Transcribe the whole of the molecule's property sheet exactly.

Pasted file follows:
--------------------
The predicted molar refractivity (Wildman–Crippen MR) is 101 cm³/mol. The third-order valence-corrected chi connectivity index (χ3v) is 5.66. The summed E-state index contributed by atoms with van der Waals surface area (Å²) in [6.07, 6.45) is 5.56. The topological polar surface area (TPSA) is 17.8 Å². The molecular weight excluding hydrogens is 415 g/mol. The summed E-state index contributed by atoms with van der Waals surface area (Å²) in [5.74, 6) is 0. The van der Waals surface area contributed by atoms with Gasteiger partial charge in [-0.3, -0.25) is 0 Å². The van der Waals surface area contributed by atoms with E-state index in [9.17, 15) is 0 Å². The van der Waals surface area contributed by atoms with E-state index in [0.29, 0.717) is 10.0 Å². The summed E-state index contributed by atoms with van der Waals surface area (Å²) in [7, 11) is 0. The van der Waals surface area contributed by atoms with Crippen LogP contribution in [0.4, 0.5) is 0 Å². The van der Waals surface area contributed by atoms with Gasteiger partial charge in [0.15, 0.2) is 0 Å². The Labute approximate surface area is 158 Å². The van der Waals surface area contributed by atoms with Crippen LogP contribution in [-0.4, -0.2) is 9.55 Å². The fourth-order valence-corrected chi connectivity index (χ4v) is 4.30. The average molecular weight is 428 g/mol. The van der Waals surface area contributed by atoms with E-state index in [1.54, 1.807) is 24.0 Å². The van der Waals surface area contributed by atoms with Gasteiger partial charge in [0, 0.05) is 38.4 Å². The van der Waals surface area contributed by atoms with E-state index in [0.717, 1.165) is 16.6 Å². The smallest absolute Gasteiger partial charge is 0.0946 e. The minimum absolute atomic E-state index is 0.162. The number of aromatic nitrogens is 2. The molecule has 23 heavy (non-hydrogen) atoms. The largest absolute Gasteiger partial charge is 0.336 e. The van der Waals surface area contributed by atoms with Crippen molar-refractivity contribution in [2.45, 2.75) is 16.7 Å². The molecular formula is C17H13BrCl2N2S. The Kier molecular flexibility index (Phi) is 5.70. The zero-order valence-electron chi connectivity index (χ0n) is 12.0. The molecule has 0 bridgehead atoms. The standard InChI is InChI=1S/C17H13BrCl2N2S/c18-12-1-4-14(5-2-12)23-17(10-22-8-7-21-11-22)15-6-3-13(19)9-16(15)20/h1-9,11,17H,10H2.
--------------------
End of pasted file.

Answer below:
The predicted molar refractivity (Wildman–Crippen MR) is 101 cm³/mol. The third-order valence-corrected chi connectivity index (χ3v) is 5.66. The summed E-state index contributed by atoms with van der Waals surface area (Å²) in [6.07, 6.45) is 5.56. The topological polar surface area (TPSA) is 17.8 Å². The molecular weight excluding hydrogens is 415 g/mol. The summed E-state index contributed by atoms with van der Waals surface area (Å²) in [5.74, 6) is 0. The van der Waals surface area contributed by atoms with Gasteiger partial charge in [-0.3, -0.25) is 0 Å². The van der Waals surface area contributed by atoms with E-state index in [9.17, 15) is 0 Å². The van der Waals surface area contributed by atoms with E-state index in [0.29, 0.717) is 10.0 Å². The summed E-state index contributed by atoms with van der Waals surface area (Å²) in [7, 11) is 0. The van der Waals surface area contributed by atoms with Crippen LogP contribution in [0.4, 0.5) is 0 Å². The van der Waals surface area contributed by atoms with Gasteiger partial charge in [0.15, 0.2) is 0 Å². The Labute approximate surface area is 158 Å². The van der Waals surface area contributed by atoms with Crippen LogP contribution in [-0.4, -0.2) is 9.55 Å². The fourth-order valence-corrected chi connectivity index (χ4v) is 4.30. The average molecular weight is 428 g/mol. The van der Waals surface area contributed by atoms with E-state index in [1.54, 1.807) is 24.0 Å². The van der Waals surface area contributed by atoms with Gasteiger partial charge in [0, 0.05) is 38.4 Å². The van der Waals surface area contributed by atoms with E-state index in [0.717, 1.165) is 16.6 Å². The smallest absolute Gasteiger partial charge is 0.0946 e. The minimum absolute atomic E-state index is 0.162. The number of aromatic nitrogens is 2. The molecule has 23 heavy (non-hydrogen) atoms. The largest absolute Gasteiger partial charge is 0.336 e. The van der Waals surface area contributed by atoms with Crippen molar-refractivity contribution in [2.45, 2.75) is 16.7 Å². The molecular formula is C17H13BrCl2N2S. The Kier molecular flexibility index (Phi) is 5.70. The zero-order valence-electron chi connectivity index (χ0n) is 12.0. The molecule has 0 bridgehead atoms. The standard InChI is InChI=1S/C17H13BrCl2N2S/c18-12-1-4-14(5-2-12)23-17(10-22-8-7-21-11-22)15-6-3-13(19)9-16(15)20/h1-9,11,17H,10H2.